In the colossal territorial exposition, construction and design ideas and solutions, engineering and landscape systems and works of monumental and decorative art are presented almost equally. And at the same time, it is certainly an architectural, first of all, an urban planning solution, since all its visual components are subordinated to an active functional-spatial principle.
Of course, the Defance is not the only example of giant environmental formations. But most of the others are distinguished either by a relatively narrow specialization (Olympic or exhibition complexes, airports), or by the fact that they are built on reconstructed territories, or by the duration of formation, since they were built much longer than the Paris miracle. But there are always features in their structure and planning features that are marked in the nature of their leader in one way or another – the multilayered spatial structure and the multilayered content.
The Vienna University campus has grown up in the north of the Austrian capital literally over the access roads and platforms of the Franz Josef Station. Today it is a conglomerate of educational, office and laboratory facilities, stretched for a kilometer, drowning in gardens, forming a multi-level “roof” of the station complex. Quiet courtyards, a lively university canteen, an inner street, resting on one side on the reconstructed building of the heating station, F. Hundertwasser's masterpiece, on the other – on the station square with its tram and bus bustle. An unexpected architectural “plateau”, literally elevated above urban concerns and even opposed to them.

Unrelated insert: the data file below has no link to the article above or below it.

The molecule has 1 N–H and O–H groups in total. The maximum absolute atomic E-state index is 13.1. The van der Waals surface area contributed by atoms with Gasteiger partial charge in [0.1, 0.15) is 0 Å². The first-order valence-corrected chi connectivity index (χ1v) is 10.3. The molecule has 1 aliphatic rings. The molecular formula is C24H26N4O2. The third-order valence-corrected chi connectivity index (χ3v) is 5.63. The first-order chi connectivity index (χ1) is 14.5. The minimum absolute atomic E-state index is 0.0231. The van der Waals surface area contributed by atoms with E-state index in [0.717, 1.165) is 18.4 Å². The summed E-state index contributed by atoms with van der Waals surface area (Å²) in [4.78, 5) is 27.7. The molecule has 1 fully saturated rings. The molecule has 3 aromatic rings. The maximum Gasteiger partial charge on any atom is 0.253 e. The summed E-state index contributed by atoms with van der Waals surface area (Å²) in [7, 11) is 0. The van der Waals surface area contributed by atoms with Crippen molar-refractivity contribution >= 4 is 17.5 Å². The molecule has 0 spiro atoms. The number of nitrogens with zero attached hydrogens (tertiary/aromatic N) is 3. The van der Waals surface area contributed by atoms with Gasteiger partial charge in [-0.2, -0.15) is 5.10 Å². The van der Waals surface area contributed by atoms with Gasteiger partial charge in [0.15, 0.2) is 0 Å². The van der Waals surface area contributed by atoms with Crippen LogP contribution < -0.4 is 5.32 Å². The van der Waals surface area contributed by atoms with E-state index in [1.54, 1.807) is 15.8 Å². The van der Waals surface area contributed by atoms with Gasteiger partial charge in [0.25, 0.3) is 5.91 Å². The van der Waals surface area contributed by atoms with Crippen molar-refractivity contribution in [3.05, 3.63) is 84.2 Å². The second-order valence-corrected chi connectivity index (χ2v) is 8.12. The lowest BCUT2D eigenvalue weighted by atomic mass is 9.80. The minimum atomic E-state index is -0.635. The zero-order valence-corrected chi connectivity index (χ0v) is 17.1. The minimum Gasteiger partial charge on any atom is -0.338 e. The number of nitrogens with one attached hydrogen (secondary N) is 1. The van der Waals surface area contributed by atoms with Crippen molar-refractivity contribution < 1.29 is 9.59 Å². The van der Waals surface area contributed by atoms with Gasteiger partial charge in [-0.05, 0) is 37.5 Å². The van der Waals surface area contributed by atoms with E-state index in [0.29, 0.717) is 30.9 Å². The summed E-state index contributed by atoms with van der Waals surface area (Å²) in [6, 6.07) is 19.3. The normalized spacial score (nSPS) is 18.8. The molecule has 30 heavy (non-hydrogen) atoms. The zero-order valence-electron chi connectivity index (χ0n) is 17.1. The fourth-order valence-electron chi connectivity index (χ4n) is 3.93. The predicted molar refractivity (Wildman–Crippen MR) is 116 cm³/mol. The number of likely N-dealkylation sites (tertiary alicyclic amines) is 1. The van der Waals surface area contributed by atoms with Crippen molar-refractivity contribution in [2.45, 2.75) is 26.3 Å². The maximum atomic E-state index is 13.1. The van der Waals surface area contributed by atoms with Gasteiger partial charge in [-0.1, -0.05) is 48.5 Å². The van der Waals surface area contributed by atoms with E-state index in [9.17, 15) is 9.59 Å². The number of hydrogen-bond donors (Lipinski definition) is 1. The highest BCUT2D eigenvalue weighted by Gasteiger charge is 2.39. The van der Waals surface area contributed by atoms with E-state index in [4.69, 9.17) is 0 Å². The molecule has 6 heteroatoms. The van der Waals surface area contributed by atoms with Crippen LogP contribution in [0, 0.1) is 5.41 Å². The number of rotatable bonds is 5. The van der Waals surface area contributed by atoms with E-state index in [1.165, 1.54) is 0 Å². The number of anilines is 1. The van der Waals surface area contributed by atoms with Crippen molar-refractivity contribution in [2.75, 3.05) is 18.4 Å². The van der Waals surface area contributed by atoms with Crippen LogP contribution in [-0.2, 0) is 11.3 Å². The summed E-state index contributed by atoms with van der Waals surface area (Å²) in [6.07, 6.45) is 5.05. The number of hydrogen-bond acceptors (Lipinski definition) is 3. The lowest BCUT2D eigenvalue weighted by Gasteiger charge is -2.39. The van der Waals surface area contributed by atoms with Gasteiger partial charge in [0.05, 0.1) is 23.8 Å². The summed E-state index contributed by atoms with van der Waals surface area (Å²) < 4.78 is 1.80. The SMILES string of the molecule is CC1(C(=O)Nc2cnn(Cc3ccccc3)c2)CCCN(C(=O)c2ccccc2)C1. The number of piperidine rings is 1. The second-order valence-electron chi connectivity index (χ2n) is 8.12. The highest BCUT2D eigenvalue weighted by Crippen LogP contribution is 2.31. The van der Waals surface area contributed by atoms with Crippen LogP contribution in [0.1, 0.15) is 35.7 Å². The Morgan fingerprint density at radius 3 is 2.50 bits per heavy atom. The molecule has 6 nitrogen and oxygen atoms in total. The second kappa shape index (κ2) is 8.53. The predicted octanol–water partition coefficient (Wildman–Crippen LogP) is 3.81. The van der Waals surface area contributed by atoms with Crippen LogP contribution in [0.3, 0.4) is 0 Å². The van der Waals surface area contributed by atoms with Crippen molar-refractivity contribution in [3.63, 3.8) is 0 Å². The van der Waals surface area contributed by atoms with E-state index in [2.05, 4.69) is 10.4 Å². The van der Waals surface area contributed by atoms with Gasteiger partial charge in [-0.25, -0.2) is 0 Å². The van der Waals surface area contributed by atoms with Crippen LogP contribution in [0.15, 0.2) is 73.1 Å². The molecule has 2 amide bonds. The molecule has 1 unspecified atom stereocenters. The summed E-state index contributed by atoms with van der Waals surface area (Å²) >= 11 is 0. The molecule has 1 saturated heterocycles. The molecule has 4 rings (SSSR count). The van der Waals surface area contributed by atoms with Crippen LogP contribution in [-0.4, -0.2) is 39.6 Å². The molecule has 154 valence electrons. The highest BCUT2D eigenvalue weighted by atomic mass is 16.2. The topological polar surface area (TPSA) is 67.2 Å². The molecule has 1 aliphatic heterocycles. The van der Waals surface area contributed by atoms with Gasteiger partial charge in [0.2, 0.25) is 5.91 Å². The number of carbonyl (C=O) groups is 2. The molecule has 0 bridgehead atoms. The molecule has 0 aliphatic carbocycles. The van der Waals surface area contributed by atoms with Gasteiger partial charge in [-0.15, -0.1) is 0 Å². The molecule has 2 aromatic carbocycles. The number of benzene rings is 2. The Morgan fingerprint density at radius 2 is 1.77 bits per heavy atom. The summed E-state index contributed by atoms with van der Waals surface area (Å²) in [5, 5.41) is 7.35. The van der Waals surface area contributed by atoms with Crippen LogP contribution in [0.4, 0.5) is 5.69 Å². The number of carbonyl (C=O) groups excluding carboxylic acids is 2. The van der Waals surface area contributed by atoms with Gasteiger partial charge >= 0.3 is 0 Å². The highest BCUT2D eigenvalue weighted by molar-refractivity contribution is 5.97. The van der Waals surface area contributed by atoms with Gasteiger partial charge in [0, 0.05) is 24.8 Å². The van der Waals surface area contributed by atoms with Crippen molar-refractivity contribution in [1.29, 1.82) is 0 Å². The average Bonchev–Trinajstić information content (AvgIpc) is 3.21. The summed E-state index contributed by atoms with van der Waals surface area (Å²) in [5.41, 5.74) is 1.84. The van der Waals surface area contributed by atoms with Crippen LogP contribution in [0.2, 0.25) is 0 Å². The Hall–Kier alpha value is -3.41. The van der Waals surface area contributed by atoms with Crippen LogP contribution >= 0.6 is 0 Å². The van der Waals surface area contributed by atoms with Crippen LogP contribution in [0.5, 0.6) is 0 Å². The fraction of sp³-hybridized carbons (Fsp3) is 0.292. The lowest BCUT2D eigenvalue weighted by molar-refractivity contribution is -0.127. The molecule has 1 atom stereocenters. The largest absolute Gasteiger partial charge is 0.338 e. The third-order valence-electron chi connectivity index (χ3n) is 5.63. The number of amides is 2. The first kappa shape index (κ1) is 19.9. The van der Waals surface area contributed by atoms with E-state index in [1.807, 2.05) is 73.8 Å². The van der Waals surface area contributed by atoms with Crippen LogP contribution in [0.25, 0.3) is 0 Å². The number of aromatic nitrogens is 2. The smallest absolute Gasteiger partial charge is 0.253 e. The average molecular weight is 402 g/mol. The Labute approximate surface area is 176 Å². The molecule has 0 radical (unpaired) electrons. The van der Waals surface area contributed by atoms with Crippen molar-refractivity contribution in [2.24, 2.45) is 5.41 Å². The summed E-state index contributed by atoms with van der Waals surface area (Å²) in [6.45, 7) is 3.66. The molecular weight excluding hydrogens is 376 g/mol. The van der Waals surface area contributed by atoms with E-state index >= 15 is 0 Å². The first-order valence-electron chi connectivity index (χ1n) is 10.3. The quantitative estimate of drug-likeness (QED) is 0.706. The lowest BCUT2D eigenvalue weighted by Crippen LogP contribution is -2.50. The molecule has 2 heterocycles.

Another example of a “city above the city” looks quite different – the London Barbican district (so named because fragments of city fortifications built in the III century, organically woven into the fabric of modern development, have been preserved here). This is not an island, but a planned cluster of landscaped terraces and passages over garages, driveways and streets of the “lower city”. The terraces are connected to each other and to the lower levels by bridges, walkways, elevators, escalators, less often by “simple” stairs. And above them – office skyscrapers, ordinary high-rise buildings, a magnificent Museum of the City, shopping pavilions. But all this is not fenced off from the surrounding ordinary quarters, but dissolves into them, forming a continuous flowing environmental space full of very different, but always very “human” sensations. Mostly – cozy-chamber.